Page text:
Without a shred of irony, liberal professors, college administrators, and the liberal media have avoided the nagging question of the 2020 presidential election: Could Democratic presidential nominee Joe Biden be replaced by his vice president through the 25-th Amendment of the Constitution?
During the presidency of Donald Trump, multiple professors blasted Trump and claimed that he was mentally unstable and unfit for the presidency.
One outspoken professor, Dr. Bandy Lee, met with Democratic Party lawmakers and one Republican senator for two days in Washington, D.C. to discuss Trump’s alleged mental health decline. Lee works as a psychiatry professor at Yale University and edited the book, “The Dangerous Case of Donald Trump,” which included testimonials from mental health experts and psychiatrists. In the December 2017 meetings, Lee predicted that Trump is “going to unravel.”
Despite Biden’s multiple on-camera gaffes on the campaign trail, Lee has not changed her opinion about Trump’s mental fitness when compared to Biden. She told Yahoo News, “A few stumbled words are not the same as the extreme danger that result from a list of signs that Donald Trump has shown and none of them apply to Joe Biden.” Lee said that Biden mixing up stories and bungling campaign appearances were not “catastrophically alarming” when compared to Trump.
Another law professor, Eric Posner, echoed similarly-flawed claims about the 25th Amendment and Trump’s mental health. In an opinion editorial in the Washington Post, University of Chicago law professor Posner claimed that Trump “exposed a defect in our constitutional system” because it did not account for a president that “has lost the confidence of the public because of a failure of temperament, ideology, or ability.” Posner proposed the creation of a council to evaluate a president’s mental health and whose members would be a bipartisan body of politicians, which could only remove the president by a two-thirds majority vote.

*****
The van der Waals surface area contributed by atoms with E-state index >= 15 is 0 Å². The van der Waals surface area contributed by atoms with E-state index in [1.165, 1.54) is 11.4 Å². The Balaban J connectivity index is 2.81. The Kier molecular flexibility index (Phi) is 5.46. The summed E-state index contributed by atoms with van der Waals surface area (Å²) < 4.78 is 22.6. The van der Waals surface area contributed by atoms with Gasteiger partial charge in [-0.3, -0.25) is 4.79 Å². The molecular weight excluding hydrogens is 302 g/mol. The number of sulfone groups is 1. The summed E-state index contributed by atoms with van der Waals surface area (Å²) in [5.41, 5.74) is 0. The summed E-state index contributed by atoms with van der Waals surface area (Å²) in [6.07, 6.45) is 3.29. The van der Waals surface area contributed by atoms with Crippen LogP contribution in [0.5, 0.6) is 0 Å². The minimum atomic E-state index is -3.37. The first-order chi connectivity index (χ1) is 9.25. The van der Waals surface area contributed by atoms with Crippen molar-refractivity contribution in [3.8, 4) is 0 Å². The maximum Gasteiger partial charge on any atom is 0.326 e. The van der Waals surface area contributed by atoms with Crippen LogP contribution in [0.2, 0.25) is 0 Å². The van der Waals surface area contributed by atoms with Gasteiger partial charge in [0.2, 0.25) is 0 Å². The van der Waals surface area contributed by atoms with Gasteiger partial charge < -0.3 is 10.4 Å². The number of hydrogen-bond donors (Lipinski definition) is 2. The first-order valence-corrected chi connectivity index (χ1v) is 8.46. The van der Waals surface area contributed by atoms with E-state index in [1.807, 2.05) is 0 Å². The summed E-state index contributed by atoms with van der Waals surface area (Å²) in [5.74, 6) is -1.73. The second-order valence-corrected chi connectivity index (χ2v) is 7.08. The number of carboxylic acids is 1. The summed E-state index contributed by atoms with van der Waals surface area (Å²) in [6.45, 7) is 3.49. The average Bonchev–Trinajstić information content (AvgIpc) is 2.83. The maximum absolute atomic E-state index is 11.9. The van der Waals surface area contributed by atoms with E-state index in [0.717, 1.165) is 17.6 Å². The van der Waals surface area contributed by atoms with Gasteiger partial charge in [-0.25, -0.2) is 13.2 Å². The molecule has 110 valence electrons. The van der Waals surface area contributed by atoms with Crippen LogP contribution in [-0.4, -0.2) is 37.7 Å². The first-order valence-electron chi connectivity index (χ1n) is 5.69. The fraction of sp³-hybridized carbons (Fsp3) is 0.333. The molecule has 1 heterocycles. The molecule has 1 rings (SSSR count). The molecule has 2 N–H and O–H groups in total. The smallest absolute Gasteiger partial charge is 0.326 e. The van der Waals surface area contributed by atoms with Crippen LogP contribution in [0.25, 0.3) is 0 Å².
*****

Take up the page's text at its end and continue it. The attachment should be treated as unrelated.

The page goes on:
To this day, Posner has not addressed the potential for Biden to be removed from the presidency by the Constitution.
Former Harvard Law School professor Alan Dershowitz countered the liberal academics’ views about Trump’s mental fitness, “The 25th Amendment would require, for mental incapacity, a major psychotic break.” He added, “This is hope over reality. If we don’t like someone’s politics we rail against him, we campaign against him, we don’t use the psychiatric system against him. That’s just dangerous.”
Also, Michigan State University law professor Brian Kalt wrote in The Atlantic in December 2019 that 25th Amendment proponents misunderstood the provisions in the constitutional amendment. His article debunked the narrative that Trump could be easily removed from power by invoking the constitutional amendment.
Kalt noted that the much-cited Section 4 of the amendment would not be a “swift” result because of time allowances. For example, the president could invoke Section 3, which says that the president is “unable” to perform his constitutional duties and transfers power to the vice president. If the president did not invoke Section 3, and both the vice president and cabinet vote to transfer power to the vice president, then the president has four days to declare that “no inability exists.” After that, the vice president and cabinet must vote again, and then it goes to Congress. Two-third majorities in the House of Representatives and the Senate have to agree in twenty-one days or the president regains his power. According to Kalt, the president could continue to try to regain his stripped powers since Section 4 is not a permanent solution, unlike impeachment. In the end, the transfer of power under the 25th amendment would span at least twenty-four days and would not be as swift as college professors and the media led the public to believe.